/opt/local/bin/pkg-config --modversion mono

resulted in:

        Package mono was not found in the pkg-config search path.
        Perhaps you should add the directory containing `mono.pc'
        to the PKG_CONFIG_PATH environment variable
        No package 'mono' found

Ok, so again I stumbled - looking further I found another pkg-config installed by Mono itself. So running it with the following two commands in Terminal:

        export PATH=/Library/Frameworks/Mono.framework/Versions/2.6.1/bin:$PATH
        pkg-config --modversion mono

produced:

        Package glib-2.0 was not found in the pkg-config search path.
        Perhaps you should add the directory containing `glib-2.0.pc'
        to the PKG_CONFIG_PATH environment variable
        Package 'glib-2.0', required by 'Mono', not found

Again I stumbled. Looking for glib-2.0.pc I found it in /opt/local/lib. So I added it to the PKG_CONFIG_PATH and ran it again:

        export PKG_CONFIG_PATH=/opt/local/lib/pkgconfig:$PKG_CONFIG_PATH
        pkg-config --modversion mono

Now I finally got the response:

        2.6.1

So I’ve finally got pkg-config to work and running nant worked too - I can now start contributing some code again...

Tuesday, December 29, 2009  |  From MOSA Dev Blogs

MosaThe MOSA Project website (www.mosa-project.org) is no longer hosted at CodePlex.  Instead we are hosing our own website using Retrospectiva, an open-source project management tool. It has more advanced features than CodePlex could provide us; namely support for SVN or GIT as a source code repositories. We hope you like it better!

Also, if you have not already noticed, we are using a new logo design.




Monday, October 5, 2009  |  From MOSA Dev Blogs

Wow, that was a pretty long server downtime. I apologize for that, but there were some private reasons why the server has been down for such a long time.

But, that doesn't mean we haven't been productive since then. We began working on a rewrite of the compiler to let it use the Flyweight pattern. We expect this pattern to have a large impact on compilation performance and general speedups.


Also, we now have a small, experimental build server: http://think-in-co.de:8111

Tuesday, July 14, 2009  |  From MOSA Dev Blogs

Thanks to tgiphil (Phil Garcia) we are now able to read the multiboot structure handed over by Grub. This way we can finally figure out how much memory is available and test our first basic memory management routines.


Tuesday, July 14, 2009  |  From MOSA Dev Blogs

A few weeks ago I got sick of always running Mosa inside a VM, so I tried to write the image to a USB drive using dd and plugged it into my EeePC 1000H.


Long story short:


Tuesday, July 14, 2009  |  From MOSA Dev Blogs

First of all: Sorry for the long downtime folks. But due to some technical and some personal reasons the server has down for at least 2 months now. A lot happened during these days, especially on MOSA, and I'll make sure to catch up and'll post many articles on it now.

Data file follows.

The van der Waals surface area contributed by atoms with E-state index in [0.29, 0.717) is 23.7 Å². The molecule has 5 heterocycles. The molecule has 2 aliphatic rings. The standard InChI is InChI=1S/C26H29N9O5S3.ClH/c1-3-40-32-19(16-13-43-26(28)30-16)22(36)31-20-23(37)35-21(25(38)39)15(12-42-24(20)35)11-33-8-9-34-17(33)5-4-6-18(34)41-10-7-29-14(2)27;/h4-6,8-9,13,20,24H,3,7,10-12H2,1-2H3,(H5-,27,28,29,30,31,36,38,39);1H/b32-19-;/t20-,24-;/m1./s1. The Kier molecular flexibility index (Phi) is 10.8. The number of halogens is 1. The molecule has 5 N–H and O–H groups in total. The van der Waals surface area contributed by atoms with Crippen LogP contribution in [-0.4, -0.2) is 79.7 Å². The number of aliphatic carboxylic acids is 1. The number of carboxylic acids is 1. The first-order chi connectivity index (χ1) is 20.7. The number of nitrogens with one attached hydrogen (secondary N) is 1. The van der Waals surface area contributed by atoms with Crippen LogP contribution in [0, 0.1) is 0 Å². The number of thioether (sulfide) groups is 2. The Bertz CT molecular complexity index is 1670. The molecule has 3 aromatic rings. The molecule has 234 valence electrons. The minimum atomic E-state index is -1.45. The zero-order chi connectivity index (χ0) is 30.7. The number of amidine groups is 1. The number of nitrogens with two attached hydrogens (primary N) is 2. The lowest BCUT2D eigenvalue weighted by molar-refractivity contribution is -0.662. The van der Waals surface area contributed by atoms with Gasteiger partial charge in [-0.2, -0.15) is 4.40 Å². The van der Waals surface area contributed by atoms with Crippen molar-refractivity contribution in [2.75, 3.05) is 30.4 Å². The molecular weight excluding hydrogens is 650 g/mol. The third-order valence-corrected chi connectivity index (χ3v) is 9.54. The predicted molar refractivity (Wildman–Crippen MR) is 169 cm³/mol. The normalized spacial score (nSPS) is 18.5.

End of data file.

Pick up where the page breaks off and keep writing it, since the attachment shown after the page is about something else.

But in the beginning without the japanese translation as this'd take too long now.

Monday, June 15, 2009  |  From MOSA Dev Blogs

While most of the development and testing of MOSA is done using virtualization software, MOSA does indeed boot on real hardware too. At the moment we support booting MOSA from either a CD or USB key. We created a short one minute video showing MOSA being written to a USB Drive and the same PC booted with it: 

Booting MOSA from USB Drive

Here are the detailed instructions for writing MOSA to a USB Drive:

1. Download the dd utility for windows from http://www.chrysocome.net/dd.

2. Extract the dd.exe executable to the mosa\trunk\Setup\Boot\build directory.

3. Open a command prompt window and change directory to the build directory.

4. Connect the USB key you wish to ERASE and install MOSA onto. (WARNING: Data on the USB drive will be lost!)

5. Determine the device path for the USB key.

Type "dd --list" to display a list all the block devices on your system. Find the one for the USB Key you just connected. Be careful, if you select or mistype the wrong device, you can corrupt your hard drive or other storage devices. Unless you understand these steps completely, do not proceed.

6.Type "dd of=\\?\Device\HarddiskX\PartitionX if=bootimage.img bs=512 --progress" and substitute the of= parameter with the device path found in the previous step.

7. Wait until all the blocks are written to the USB key before disconnecting it.

8. Now boot a PC or laptop with the USB Key connected!




Sunday, May 10, 2009  |  From MOSA Dev Blogs

The first challenge to incorporating the Mono Class Libraries into MOSA is how to replace the external method calls in the class libraries with our own custom implementation. There are two basic approaches to this challenge. In part one of this blog series, we will explore the one used by other managed open source projects and its unique challenges.


The most common approach is to replace the call to the external methods with a call to the another custom method instead. This approach seems to be the simplest and most elegant solution – as you only have to supply the CIL code for the custom method and then have the compiler call the replacement method.